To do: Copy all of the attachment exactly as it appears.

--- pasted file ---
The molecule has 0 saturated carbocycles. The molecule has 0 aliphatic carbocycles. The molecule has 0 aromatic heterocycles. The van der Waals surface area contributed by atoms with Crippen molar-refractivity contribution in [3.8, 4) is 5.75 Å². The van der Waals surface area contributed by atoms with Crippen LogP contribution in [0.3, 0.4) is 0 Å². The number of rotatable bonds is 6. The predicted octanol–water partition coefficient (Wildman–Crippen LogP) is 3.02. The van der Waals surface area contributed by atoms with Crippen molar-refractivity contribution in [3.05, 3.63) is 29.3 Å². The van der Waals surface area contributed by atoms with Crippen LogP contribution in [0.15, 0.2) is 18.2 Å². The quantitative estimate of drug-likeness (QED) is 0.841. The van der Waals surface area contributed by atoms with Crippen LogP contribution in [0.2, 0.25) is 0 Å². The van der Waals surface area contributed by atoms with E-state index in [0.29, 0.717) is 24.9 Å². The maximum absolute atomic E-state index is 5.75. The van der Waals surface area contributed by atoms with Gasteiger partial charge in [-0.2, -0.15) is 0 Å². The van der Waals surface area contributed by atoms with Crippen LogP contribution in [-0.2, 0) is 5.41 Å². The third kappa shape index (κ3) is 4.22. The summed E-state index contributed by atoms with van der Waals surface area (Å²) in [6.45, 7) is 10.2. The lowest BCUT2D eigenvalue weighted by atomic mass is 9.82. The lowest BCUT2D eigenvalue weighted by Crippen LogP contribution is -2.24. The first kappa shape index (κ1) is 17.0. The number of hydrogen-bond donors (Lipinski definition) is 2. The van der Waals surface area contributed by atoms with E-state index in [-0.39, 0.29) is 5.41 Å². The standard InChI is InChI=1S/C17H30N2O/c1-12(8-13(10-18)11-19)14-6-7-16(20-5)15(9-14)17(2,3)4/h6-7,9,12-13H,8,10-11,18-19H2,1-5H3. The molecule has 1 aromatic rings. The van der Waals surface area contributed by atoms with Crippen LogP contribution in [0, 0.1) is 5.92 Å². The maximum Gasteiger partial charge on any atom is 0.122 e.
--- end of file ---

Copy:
The molecule has 0 saturated carbocycles. The molecule has 0 aliphatic carbocycles. The molecule has 0 aromatic heterocycles. The van der Waals surface area contributed by atoms with Crippen molar-refractivity contribution in [3.8, 4) is 5.75 Å². The van der Waals surface area contributed by atoms with Crippen LogP contribution in [0.3, 0.4) is 0 Å². The number of rotatable bonds is 6. The predicted octanol–water partition coefficient (Wildman–Crippen LogP) is 3.02. The van der Waals surface area contributed by atoms with Crippen molar-refractivity contribution in [3.05, 3.63) is 29.3 Å². The van der Waals surface area contributed by atoms with Crippen LogP contribution in [0.15, 0.2) is 18.2 Å². The quantitative estimate of drug-likeness (QED) is 0.841. The van der Waals surface area contributed by atoms with Crippen LogP contribution in [0.2, 0.25) is 0 Å². The van der Waals surface area contributed by atoms with E-state index in [0.29, 0.717) is 24.9 Å². The maximum absolute atomic E-state index is 5.75. The van der Waals surface area contributed by atoms with Gasteiger partial charge in [-0.2, -0.15) is 0 Å². The van der Waals surface area contributed by atoms with Crippen LogP contribution in [-0.2, 0) is 5.41 Å². The third kappa shape index (κ3) is 4.22. The summed E-state index contributed by atoms with van der Waals surface area (Å²) in [6.45, 7) is 10.2. The lowest BCUT2D eigenvalue weighted by atomic mass is 9.82. The lowest BCUT2D eigenvalue weighted by Crippen LogP contribution is -2.24. The first kappa shape index (κ1) is 17.0. The number of hydrogen-bond donors (Lipinski definition) is 2. The van der Waals surface area contributed by atoms with E-state index in [-0.39, 0.29) is 5.41 Å². The standard InChI is InChI=1S/C17H30N2O/c1-12(8-13(10-18)11-19)14-6-7-16(20-5)15(9-14)17(2,3)4/h6-7,9,12-13H,8,10-11,18-19H2,1-5H3. The molecule has 1 aromatic rings. The van der Waals surface area contributed by atoms with Crippen LogP contribution in [0, 0.1) is 5.92 Å². The maximum Gasteiger partial charge on any atom is 0.122 e.